'I thought it'd never work', he prophesied glumly and perhaps with a tinge of disappointment. I laughed: I know that type!

What a brilliant evening. Lovely to sit next to Emerald (who has designed so many beautiful CD covers for my songs) and of course to see Nicky Triscott again after probably fifteen years. Nicky is the driving force behind the Arts Catalyst and I must say, this was the most absorbing and exciting event that I have been to for yonks.
Not counting Club Artyfartle, of course!

Tuesday, October 30, 2012

Club Artyfartle

I'm emerging from a fog of a grant application which has taken the bulk of two weekends plus the whole of this morning so far; I'm dodging a rain of emails from work about work.
I've had a short laugh-break (you don't need to read much of Giles Smith's Lost in Music before you get to that point: this morning, it was the description of him force-folding his fingers round the neck of the guitar as he struggled to play it).
I have a review copy of Lucy O'Brien's She-Bop to read (I had a delve last night and I'm already hooked) and review here later this week.
Let's think back to Sunday....

Cold, wasn't it? I was prepared for nobody to turn up except us, the performers, which would have been fine as it's the sort of do that's interesting to watch as a performer as well as audience. We couldn't get the paper tablecloth to stick to the flock wallpaper (it was the makeshift projection screen and it kept pretending to stick and then silently floating down as soon as we turned our backs).
I had a rug from home and I set up the chairs for us on that, and Guy Forks and the tip jar.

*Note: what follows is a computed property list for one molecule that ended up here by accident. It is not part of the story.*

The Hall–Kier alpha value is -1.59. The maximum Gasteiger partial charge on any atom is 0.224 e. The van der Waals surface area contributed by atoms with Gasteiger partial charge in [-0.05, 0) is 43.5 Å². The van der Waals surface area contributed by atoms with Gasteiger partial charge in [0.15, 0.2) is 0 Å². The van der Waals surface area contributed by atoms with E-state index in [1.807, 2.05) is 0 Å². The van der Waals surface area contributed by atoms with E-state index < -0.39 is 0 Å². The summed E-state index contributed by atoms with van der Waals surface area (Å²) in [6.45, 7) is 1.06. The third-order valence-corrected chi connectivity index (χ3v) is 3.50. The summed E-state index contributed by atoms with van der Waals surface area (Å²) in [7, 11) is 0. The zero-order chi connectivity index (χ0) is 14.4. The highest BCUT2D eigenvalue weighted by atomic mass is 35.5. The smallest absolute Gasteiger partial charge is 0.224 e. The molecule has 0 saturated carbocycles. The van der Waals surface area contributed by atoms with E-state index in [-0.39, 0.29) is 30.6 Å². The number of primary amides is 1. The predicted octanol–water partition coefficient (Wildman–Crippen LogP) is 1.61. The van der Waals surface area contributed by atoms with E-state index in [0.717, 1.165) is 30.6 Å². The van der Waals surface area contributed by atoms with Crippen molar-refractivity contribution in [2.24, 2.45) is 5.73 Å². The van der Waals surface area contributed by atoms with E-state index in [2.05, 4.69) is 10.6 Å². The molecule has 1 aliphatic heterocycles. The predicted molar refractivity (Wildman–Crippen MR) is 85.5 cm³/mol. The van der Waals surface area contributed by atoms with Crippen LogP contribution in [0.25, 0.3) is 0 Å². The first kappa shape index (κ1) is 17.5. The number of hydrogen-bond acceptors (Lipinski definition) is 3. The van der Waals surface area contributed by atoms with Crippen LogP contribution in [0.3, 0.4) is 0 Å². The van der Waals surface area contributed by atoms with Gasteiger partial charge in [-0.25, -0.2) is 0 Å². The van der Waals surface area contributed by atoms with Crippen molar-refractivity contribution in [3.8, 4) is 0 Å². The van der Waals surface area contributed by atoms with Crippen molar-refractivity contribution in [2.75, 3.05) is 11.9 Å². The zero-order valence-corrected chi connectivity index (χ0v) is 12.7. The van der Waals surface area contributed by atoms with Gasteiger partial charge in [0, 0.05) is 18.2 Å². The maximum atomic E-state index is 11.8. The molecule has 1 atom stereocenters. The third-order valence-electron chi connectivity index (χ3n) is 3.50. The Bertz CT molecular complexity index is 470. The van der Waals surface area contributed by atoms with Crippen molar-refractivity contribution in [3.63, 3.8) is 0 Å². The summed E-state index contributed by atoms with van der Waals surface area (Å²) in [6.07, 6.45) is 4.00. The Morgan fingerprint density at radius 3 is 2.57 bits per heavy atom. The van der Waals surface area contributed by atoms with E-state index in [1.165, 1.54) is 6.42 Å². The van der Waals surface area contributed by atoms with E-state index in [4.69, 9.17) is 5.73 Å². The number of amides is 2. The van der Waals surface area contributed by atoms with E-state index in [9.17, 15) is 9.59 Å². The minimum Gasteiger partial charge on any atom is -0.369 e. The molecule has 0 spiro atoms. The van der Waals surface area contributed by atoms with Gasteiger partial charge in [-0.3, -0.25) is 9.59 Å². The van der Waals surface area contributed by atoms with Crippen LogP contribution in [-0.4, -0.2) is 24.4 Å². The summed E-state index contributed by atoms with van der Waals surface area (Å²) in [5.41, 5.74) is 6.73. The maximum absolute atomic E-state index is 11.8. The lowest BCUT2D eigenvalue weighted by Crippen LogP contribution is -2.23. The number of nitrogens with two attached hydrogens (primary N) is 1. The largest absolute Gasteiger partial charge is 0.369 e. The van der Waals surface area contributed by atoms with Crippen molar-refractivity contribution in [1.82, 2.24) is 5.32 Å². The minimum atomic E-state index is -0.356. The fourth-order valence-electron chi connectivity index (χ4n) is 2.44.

Acton Bell mentioned doing a runner as she was so nervous (we all were) and at one point I thought she really had when she momentarily disappeared. The floor was sticky and the vibe was definitely rock'n'roll, but the quiet sort, for a Sunday afternoon.
 Joan set up the projector on a long chain of extension leads, rather like a funky giant's necklace and definitely not correct from a Health and Safety point of view, but quite spectacular in its own right.
My brothers appeared, and so did my Champagne Friend and her partner; and so did lots of other unexpected people, giving the lie to the fact that Facebook Events are a good idea. As far as I could see (and as observed astutely by Joan), the act of pressing the button to say 'yes' was satisfying in itself and meant that you didn't need to come. They were there in spirit, I know!
It was emails that did it: there was Katy, who is a friend of both Joan and myself, and members of the Gymslips, Dolly Mixture, Strawberry Switchblade and Ut, as well as a clutch of artists and much-loved pals.
So I took the trumpet downstairs, gave it a creaky blast or two and we did a procession up the winding stairs. Lucy sat at one end, I sat at the other ( two old ladies in glasses, I believe the observation was!), with Acton Bell and Paul in the middle.